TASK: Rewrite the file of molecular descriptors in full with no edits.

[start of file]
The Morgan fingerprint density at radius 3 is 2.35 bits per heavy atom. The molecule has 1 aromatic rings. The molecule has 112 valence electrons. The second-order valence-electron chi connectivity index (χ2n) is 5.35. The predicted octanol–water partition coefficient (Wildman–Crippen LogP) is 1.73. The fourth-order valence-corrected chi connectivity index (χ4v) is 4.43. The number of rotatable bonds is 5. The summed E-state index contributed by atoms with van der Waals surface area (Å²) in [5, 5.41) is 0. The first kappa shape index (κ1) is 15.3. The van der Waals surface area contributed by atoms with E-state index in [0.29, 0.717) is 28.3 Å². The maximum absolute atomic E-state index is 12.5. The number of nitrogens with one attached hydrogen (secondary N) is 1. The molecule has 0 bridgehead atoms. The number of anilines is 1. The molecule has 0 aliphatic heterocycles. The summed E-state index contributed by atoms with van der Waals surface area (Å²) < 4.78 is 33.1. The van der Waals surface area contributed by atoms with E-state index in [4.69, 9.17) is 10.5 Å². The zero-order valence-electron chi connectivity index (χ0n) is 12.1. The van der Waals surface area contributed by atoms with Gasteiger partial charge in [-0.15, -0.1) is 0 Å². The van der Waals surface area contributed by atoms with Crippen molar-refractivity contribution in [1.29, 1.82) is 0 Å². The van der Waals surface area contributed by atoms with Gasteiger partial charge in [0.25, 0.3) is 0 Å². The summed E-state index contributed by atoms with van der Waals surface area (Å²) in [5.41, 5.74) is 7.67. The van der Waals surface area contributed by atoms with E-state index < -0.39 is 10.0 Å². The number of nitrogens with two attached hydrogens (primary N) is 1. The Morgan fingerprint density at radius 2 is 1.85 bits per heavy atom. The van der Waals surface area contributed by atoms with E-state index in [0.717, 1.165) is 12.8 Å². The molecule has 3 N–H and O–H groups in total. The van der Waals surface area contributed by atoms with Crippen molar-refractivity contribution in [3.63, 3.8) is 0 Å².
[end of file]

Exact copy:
The Morgan fingerprint density at radius 3 is 2.35 bits per heavy atom. The molecule has 1 aromatic rings. The molecule has 112 valence electrons. The second-order valence-electron chi connectivity index (χ2n) is 5.35. The predicted octanol–water partition coefficient (Wildman–Crippen LogP) is 1.73. The fourth-order valence-corrected chi connectivity index (χ4v) is 4.43. The number of rotatable bonds is 5. The summed E-state index contributed by atoms with van der Waals surface area (Å²) in [5, 5.41) is 0. The first kappa shape index (κ1) is 15.3. The van der Waals surface area contributed by atoms with E-state index in [0.29, 0.717) is 28.3 Å². The maximum absolute atomic E-state index is 12.5. The number of nitrogens with one attached hydrogen (secondary N) is 1. The molecule has 0 bridgehead atoms. The number of anilines is 1. The molecule has 0 aliphatic heterocycles. The summed E-state index contributed by atoms with van der Waals surface area (Å²) < 4.78 is 33.1. The van der Waals surface area contributed by atoms with E-state index in [4.69, 9.17) is 10.5 Å². The zero-order valence-electron chi connectivity index (χ0n) is 12.1. The van der Waals surface area contributed by atoms with Gasteiger partial charge in [-0.15, -0.1) is 0 Å². The van der Waals surface area contributed by atoms with Crippen molar-refractivity contribution in [1.29, 1.82) is 0 Å². The van der Waals surface area contributed by atoms with Gasteiger partial charge in [0.25, 0.3) is 0 Å². The summed E-state index contributed by atoms with van der Waals surface area (Å²) in [5.41, 5.74) is 7.67. The van der Waals surface area contributed by atoms with E-state index < -0.39 is 10.0 Å². The number of nitrogens with two attached hydrogens (primary N) is 1. The Morgan fingerprint density at radius 2 is 1.85 bits per heavy atom. The van der Waals surface area contributed by atoms with E-state index in [0.717, 1.165) is 12.8 Å². The molecule has 3 N–H and O–H groups in total. The van der Waals surface area contributed by atoms with Crippen molar-refractivity contribution in [3.63, 3.8) is 0 Å².